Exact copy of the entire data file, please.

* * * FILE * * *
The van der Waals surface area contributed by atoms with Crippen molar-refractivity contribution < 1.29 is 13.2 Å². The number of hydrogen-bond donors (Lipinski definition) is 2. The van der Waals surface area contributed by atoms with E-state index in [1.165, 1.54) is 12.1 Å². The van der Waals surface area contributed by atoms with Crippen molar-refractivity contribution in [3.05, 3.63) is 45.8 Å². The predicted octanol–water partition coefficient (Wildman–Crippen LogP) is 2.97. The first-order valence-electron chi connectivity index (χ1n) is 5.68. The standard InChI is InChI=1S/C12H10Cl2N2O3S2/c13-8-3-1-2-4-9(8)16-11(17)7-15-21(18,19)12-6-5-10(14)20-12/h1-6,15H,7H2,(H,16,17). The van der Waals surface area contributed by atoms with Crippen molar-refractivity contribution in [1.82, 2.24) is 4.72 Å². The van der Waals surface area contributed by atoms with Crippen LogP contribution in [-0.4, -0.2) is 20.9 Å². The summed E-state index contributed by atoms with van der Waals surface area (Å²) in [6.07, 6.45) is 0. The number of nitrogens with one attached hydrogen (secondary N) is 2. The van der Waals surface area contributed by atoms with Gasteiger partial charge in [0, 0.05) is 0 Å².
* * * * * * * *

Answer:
The van der Waals surface area contributed by atoms with Crippen molar-refractivity contribution < 1.29 is 13.2 Å². The number of hydrogen-bond donors (Lipinski definition) is 2. The van der Waals surface area contributed by atoms with E-state index in [1.165, 1.54) is 12.1 Å². The van der Waals surface area contributed by atoms with Crippen molar-refractivity contribution in [3.05, 3.63) is 45.8 Å². The predicted octanol–water partition coefficient (Wildman–Crippen LogP) is 2.97. The first-order valence-electron chi connectivity index (χ1n) is 5.68. The standard InChI is InChI=1S/C12H10Cl2N2O3S2/c13-8-3-1-2-4-9(8)16-11(17)7-15-21(18,19)12-6-5-10(14)20-12/h1-6,15H,7H2,(H,16,17). The van der Waals surface area contributed by atoms with Crippen molar-refractivity contribution in [1.82, 2.24) is 4.72 Å². The van der Waals surface area contributed by atoms with Crippen LogP contribution in [-0.4, -0.2) is 20.9 Å². The summed E-state index contributed by atoms with van der Waals surface area (Å²) in [6.07, 6.45) is 0. The number of nitrogens with one attached hydrogen (secondary N) is 2. The van der Waals surface area contributed by atoms with Gasteiger partial charge in [0, 0.05) is 0 Å².